2012

 
 
100%

2011

 
 
88%

2010

 
 
79%

2009

 
 
97%
Reading

The state average for Reading was 94% in 2012.

21 students were tested at this school in 2012.

2012

 
 
95%

2011

 
 
84%

2010

 
 
89%

2009

 
 
81%
Science

The state average for Science was 94% in 2009.

31 students were tested at this school in 2009.

2009

 
 
77%
Social Studies

The state average for Social Studies was 90% in 2012.

21 students were tested at this school in 2012.

2012

 
 
81%

2011

 
 
92%

2010

 
 
89%

2009

 
 
61%
Scale: % passing

About the tests


In 2011-2012 Alabama used the Alabama High School Graduation Exam (AHSGE) to test high school students in reading, math, language, biology and social studies. High school students must pass the AHSGE in order to graduate. The AHSGE is a standards-based test, which means it measures specific skills defined for each grade by the state of Alabama. The goal is for all students to pass the test.

Source: Alabama Department of Education

Biology I

All Students96%
Female91%
Male100%
Black96%
Asian/Pacific Islandern/a
Hispanicn/a
American Indian/Alaskan Nativen/a
Whiten/a
Free lunch eligible96%
Reduced lunch eligiblen/a
Special educationn/a
General population96%
English language learnersn/a
Proficient in English96%
Migrantn/a
Non-migrant96%
Poverty96%
Non-povertyn/a

Language

All Students74%
Female82%
Male69%
Black71%
Asian/Pacific Islandern/a
Hispanicn/a
American Indian/Alaskan Nativen/a
Whiten/a
Free lunch eligible73%
Reduced lunch eligiblen/a
Special educationn/a
General population80%
English language learnersn/a
Proficient in English74%
Migrantn/a
Non-migrant74%
Poverty73%
Non-povertyn/a

Math

All Students67%
Female73%
Male63%
Black63%
Asian/Pacific Islandern/a
Hispanicn/a
American Indian/Alaskan Nativen/a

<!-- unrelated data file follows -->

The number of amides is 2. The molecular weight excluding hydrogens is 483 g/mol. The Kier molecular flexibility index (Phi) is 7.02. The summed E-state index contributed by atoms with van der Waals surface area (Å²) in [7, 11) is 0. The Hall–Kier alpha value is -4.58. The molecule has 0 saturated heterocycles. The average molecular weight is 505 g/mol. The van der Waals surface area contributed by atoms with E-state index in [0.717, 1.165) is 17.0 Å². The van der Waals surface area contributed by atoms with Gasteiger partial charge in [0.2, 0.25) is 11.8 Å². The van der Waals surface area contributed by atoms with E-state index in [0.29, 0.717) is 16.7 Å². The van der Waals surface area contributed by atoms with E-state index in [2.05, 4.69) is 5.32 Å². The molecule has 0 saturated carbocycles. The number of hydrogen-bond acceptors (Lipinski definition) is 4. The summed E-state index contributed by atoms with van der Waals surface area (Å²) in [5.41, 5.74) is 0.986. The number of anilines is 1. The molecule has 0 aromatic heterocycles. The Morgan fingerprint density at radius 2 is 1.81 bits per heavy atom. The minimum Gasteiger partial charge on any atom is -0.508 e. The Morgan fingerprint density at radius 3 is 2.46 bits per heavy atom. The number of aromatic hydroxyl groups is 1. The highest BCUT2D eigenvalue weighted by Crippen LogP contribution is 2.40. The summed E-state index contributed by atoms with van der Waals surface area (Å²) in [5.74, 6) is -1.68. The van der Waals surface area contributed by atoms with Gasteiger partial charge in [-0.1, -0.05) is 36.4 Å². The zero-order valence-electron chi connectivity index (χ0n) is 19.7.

Whiten/a
Free lunch eligible65%
Reduced lunch eligiblen/a
Special educationn/a
General population72%
English language learnersn/a
Proficient in English67%
Migrantn/a
Non-migrant67%
Poverty65%
Non-povertyn/a

Reading

All Students81%
Female91%
Male75%
Black79%
Asian/Pacific Islandern/a
Hispanicn/a
American Indian/Alaskan Nativen/a
Whiten/a
Free lunch eligible85%
Reduced lunch eligiblen/a
Special educationn/a
General population84%
English language learnersn/a
Proficient in English81%
Migrantn/a
Non-migrant81%
Poverty85%
Non-povertyn/a

Social Studies

All Students48%
Female55%
Male44%
Black42%
Asian/Pacific Islandern/a
Hispanicn/a
American Indian/Alaskan Nativen/a
Whiten/a
Free lunch eligible50%
Reduced lunch eligiblen/a
Special educationn/a
General population52%
English language learnersn/a
Proficient in English48%
Migrantn/a
Non-migrant48%
Poverty50%
Non-povertyn/a
Scale: % passing

About the tests


In 2011-2012 Alabama used the Alabama High School Graduation Exam (AHSGE) to test high school students in reading, math, language, biology and social studies. High school students must pass the AHSGE in order to graduate. The AHSGE is a standards-based test, which means it measures specific skills defined for each grade by the state of Alabama. The goal is for all students to pass the test.

The different student groups are identified by the Alabama Department of Education. If there are fewer than 10 students in a particular group, the state doesn't report data for that group.

Source: Alabama Department of Education

Biology I

All Students100%
Femalen/a
Male100%
Black100%
Asian/Pacific Islandern/a
Hispanicn/a
American Indian/Alaskan Nativen/a
Whiten/a
Free lunch eligible100%
Reduced lunch eligiblen/a
Special educationn/a
General population100%
English language learnersn/a
Proficient in English100%
Migrantn/a
Non-migrant100%
Poverty100%
Non-povertyn/a